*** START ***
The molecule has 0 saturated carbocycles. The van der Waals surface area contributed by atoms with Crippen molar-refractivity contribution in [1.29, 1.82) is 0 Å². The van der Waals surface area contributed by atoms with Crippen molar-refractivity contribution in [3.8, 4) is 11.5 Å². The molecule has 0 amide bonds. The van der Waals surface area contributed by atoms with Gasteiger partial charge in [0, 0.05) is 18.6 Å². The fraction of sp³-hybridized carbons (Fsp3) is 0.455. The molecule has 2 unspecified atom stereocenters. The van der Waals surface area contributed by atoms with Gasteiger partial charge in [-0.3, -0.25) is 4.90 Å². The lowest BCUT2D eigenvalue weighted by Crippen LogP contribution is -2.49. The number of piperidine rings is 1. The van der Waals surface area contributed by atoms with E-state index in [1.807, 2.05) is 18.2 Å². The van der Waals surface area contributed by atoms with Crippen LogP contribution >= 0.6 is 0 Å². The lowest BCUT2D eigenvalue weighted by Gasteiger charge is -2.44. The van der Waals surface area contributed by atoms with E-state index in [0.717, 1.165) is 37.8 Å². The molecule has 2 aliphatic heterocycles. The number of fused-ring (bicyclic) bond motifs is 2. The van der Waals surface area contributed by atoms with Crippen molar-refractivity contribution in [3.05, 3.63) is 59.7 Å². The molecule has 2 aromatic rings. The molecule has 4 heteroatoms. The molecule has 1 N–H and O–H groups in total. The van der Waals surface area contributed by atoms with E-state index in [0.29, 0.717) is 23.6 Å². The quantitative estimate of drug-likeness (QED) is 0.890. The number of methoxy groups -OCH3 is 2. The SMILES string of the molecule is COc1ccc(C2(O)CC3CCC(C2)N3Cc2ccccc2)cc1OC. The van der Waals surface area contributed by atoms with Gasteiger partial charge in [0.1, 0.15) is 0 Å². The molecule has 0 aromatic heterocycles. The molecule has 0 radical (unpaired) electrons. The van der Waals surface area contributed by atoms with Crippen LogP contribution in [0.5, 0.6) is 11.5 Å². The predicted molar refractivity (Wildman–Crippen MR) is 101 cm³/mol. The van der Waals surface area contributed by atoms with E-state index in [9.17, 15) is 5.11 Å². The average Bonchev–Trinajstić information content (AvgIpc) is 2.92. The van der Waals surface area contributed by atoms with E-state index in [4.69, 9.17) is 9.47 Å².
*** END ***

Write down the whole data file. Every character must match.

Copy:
The molecule has 0 saturated carbocycles. The van der Waals surface area contributed by atoms with Crippen molar-refractivity contribution in [1.29, 1.82) is 0 Å². The van der Waals surface area contributed by atoms with Crippen molar-refractivity contribution in [3.8, 4) is 11.5 Å². The molecule has 0 amide bonds. The van der Waals surface area contributed by atoms with Gasteiger partial charge in [0, 0.05) is 18.6 Å². The fraction of sp³-hybridized carbons (Fsp3) is 0.455. The molecule has 2 unspecified atom stereocenters. The van der Waals surface area contributed by atoms with Gasteiger partial charge in [-0.3, -0.25) is 4.90 Å². The lowest BCUT2D eigenvalue weighted by Crippen LogP contribution is -2.49. The number of piperidine rings is 1. The van der Waals surface area contributed by atoms with E-state index in [1.807, 2.05) is 18.2 Å². The van der Waals surface area contributed by atoms with Crippen LogP contribution >= 0.6 is 0 Å². The lowest BCUT2D eigenvalue weighted by Gasteiger charge is -2.44. The van der Waals surface area contributed by atoms with E-state index in [0.717, 1.165) is 37.8 Å². The molecule has 2 aliphatic heterocycles. The number of fused-ring (bicyclic) bond motifs is 2. The van der Waals surface area contributed by atoms with Crippen molar-refractivity contribution in [3.05, 3.63) is 59.7 Å². The molecule has 2 aromatic rings. The molecule has 4 heteroatoms. The molecule has 1 N–H and O–H groups in total. The van der Waals surface area contributed by atoms with E-state index in [0.29, 0.717) is 23.6 Å². The quantitative estimate of drug-likeness (QED) is 0.890. The number of methoxy groups -OCH3 is 2. The SMILES string of the molecule is COc1ccc(C2(O)CC3CCC(C2)N3Cc2ccccc2)cc1OC. The van der Waals surface area contributed by atoms with Gasteiger partial charge in [0.1, 0.15) is 0 Å². The molecule has 0 aromatic heterocycles. The molecule has 0 radical (unpaired) electrons. The van der Waals surface area contributed by atoms with Crippen LogP contribution in [0.5, 0.6) is 11.5 Å². The predicted molar refractivity (Wildman–Crippen MR) is 101 cm³/mol. The van der Waals surface area contributed by atoms with E-state index in [9.17, 15) is 5.11 Å². The average Bonchev–Trinajstić information content (AvgIpc) is 2.92. The van der Waals surface area contributed by atoms with E-state index in [4.69, 9.17) is 9.47 Å².